To be sure, women are paid less than men and lack of maternity leave and affordable childcare forces the hands of parents, primarily women, to leave the workforce. Our choices aren’t always actual choices. But some feminists are guilty of supplying ammunition in the mommy wars by implying that traditionally masculine pursuits, like corporate-ladder climbing, are of primary importance. That ignores the reality that some women actually do value their family lives more than capitalistic success. Yet there is a sense that women have to do things exactly as men have done in order to be the “right” kind of feminist.
Cottle’s diss of Michelle Obama is racially ignorant as well. Black women have historically had no choice to work to support their families and gotten paid less and advanced less while doing so. I would reckon that’s what Michelle’s mother and grandmother and great-grandmother before her experienced. As not only a woman but a Black woman whose script would have been written for her by the color of her skin in generations past, Michelle Obama deserves the right to “lean out.” She’s allowed to support her husband’s career at the expense of her own. She’s allowed to stay at home to raise her children while doing traditional wifely things like gardening. For a Black woman from the lower-middle-class background (as the Robinson family in Chicago came from), that’s a sign of success.
I think what’s most frustrating about Michelle Cottle’s criticisms is that we don’t know whether Michelle Obama has “leaned out” by her own volition (she probably sees how stressful policy drudgery is better than anyone) or whether her ambitions and talents have been reined in by handlers, as they have for the fictional Mellie Grant. Wrote Cottle:
East Wing officials I spoke with stress that Michelle Obama is not about to tap her inner wonk—she will focus on young people, not policy—and while the task of promoting higher ed may be new, speaking directly to kids is simply what Michelle does.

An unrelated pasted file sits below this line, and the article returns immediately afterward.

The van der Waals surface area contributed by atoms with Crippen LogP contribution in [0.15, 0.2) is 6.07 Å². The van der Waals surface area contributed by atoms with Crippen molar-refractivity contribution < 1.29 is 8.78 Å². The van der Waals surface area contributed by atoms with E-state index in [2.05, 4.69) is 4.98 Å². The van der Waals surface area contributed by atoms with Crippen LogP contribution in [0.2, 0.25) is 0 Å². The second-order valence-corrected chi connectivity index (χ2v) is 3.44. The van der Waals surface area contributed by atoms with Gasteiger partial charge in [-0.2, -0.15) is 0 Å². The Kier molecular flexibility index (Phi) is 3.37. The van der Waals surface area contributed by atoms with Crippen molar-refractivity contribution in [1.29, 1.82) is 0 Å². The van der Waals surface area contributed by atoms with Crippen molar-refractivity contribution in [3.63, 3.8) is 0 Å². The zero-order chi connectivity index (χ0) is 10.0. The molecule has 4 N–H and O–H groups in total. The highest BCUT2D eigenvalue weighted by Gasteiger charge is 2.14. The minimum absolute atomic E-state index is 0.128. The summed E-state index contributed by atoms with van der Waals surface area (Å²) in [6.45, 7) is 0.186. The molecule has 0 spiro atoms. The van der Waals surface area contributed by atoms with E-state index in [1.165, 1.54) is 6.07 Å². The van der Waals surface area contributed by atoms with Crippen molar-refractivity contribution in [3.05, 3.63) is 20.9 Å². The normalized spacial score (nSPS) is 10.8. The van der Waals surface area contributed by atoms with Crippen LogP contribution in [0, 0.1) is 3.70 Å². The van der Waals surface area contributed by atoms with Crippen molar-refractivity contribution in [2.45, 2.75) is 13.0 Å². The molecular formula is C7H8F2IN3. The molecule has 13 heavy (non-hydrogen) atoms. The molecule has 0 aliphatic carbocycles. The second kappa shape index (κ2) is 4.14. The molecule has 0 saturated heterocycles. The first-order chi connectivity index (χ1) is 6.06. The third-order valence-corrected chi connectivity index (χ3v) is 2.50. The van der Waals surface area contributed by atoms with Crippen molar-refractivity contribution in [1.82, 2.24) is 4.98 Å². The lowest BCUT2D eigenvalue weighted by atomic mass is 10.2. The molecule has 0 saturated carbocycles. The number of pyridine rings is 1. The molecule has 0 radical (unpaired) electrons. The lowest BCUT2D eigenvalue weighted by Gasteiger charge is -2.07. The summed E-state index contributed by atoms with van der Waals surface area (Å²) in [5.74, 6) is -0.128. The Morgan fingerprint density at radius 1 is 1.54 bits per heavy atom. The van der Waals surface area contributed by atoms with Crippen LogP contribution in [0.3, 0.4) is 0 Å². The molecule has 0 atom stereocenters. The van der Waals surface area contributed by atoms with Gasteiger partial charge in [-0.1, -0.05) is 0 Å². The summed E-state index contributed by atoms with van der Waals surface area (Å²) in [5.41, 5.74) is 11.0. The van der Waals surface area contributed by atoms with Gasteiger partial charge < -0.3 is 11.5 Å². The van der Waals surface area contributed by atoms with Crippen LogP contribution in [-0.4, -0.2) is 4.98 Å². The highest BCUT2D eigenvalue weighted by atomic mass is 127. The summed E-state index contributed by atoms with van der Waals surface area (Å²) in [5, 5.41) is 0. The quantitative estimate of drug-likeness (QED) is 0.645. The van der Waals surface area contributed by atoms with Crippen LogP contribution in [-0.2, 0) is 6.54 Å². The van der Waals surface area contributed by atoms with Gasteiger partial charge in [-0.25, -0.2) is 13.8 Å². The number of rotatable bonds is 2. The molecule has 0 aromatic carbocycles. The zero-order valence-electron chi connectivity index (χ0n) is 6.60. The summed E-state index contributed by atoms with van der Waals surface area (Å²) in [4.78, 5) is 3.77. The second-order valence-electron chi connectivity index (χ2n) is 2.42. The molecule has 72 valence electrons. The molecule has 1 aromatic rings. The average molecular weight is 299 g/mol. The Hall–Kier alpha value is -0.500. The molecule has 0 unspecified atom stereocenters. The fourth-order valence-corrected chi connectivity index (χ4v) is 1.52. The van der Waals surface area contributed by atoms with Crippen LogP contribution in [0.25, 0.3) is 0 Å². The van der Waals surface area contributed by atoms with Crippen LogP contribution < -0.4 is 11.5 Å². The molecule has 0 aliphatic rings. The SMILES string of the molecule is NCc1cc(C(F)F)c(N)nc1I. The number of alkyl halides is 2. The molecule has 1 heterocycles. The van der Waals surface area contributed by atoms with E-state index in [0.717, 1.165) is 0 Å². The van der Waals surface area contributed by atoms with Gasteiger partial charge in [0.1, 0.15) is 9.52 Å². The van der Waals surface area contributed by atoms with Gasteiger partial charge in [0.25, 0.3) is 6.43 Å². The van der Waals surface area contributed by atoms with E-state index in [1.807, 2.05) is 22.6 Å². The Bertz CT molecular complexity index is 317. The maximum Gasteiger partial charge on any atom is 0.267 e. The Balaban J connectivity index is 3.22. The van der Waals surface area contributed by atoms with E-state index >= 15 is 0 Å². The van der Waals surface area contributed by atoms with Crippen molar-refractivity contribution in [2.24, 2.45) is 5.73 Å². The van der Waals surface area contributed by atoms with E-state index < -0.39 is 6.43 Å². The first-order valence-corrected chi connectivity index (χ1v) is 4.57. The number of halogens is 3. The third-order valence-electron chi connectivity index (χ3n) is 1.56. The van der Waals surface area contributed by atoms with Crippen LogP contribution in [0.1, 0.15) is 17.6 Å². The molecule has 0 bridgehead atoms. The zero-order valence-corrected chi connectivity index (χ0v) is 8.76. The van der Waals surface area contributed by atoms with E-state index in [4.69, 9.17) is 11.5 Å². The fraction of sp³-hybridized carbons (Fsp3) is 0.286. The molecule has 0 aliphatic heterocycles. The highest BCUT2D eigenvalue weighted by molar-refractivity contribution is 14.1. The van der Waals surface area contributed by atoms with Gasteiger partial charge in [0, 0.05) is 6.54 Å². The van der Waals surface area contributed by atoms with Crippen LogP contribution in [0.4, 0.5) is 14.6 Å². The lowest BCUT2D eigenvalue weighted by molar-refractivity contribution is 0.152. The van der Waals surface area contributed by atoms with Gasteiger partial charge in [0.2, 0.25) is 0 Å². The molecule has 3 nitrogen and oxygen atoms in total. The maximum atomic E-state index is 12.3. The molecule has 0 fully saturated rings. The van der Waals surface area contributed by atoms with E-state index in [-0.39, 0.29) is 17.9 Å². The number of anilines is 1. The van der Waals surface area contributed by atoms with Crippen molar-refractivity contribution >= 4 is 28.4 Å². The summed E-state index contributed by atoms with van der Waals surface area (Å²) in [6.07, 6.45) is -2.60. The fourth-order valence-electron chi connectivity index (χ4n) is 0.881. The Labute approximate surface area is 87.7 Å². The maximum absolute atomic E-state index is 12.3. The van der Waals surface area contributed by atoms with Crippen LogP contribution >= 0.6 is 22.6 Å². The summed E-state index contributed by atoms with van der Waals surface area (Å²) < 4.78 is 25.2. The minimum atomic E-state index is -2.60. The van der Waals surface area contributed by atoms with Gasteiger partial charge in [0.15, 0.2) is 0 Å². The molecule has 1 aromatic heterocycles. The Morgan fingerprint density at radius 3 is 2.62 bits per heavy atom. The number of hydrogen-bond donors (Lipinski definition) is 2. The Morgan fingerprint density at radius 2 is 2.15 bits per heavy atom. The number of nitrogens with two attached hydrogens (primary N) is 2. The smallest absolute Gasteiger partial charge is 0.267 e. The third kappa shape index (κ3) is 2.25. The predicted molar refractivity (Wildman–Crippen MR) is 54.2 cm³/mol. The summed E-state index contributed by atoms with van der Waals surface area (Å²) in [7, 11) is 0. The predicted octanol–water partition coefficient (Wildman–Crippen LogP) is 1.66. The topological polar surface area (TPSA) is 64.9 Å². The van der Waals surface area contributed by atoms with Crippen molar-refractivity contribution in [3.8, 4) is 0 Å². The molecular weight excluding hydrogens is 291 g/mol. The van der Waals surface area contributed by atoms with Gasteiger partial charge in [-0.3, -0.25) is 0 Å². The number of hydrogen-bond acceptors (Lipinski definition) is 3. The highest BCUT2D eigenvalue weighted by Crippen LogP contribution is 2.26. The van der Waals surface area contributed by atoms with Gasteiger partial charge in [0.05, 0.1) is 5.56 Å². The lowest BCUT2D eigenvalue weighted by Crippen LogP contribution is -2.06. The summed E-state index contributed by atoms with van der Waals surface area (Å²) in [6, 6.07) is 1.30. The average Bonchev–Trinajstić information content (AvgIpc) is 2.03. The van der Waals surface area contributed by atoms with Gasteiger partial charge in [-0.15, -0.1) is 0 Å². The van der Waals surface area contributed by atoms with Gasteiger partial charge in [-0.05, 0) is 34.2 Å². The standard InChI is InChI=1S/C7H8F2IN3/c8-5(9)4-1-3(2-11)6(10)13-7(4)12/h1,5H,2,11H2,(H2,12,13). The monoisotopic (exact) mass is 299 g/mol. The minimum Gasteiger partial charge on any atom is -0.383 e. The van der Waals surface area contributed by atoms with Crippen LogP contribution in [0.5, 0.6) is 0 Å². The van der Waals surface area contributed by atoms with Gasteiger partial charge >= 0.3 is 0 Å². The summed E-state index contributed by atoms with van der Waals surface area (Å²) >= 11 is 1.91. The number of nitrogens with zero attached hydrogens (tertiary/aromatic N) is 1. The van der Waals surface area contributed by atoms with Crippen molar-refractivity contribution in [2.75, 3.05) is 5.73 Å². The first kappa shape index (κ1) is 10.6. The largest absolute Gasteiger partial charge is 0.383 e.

That anecdote tells us literally nothing about Michelle Obama’s motivations, only that Cottle thinks all Michelle Obama “does” is just speak to kids. (When she’s not picking out J.Crew outfits or toning her arms, of course.) Way to ignore whatever soft power she exercises behind the scenes. Way to ignore her role model status as a Black woman with an Ivy League education and a once high-powered career. She also has raised two lovely children and seems pretty happy in her marriage. After Michelle Obama’s out of the White House, I imagine she’ll go back to some kind of job — as normal a one she can have, given security concerns — especially because her kids will be older. I’ve never toned my upper arms a day in my life, but I sure as hell relate to Michelle Obama a lot more than Laura Bush or Barbara Bush or even Hillary Clinton.
It never occurred to me, before reading Michelle Cottle’s piece, to disparage the First Lady for not being a good enough feminist. I perceive her to be a woman in a weird position with tons of pressure on her doing the best she can. A lot of people, especially women, see the seasons of her life and all that she has to juggle as refreshingly normal and even a reflection of our own lives. But at the same time, while she isn’t anywhere close to ornamental, Michelle Obama is also the wife of the person whom I voted for twice. Insofar as I care about the spouse of a politician, she is feminist enough, and real enough, for me.
[Image via WENN]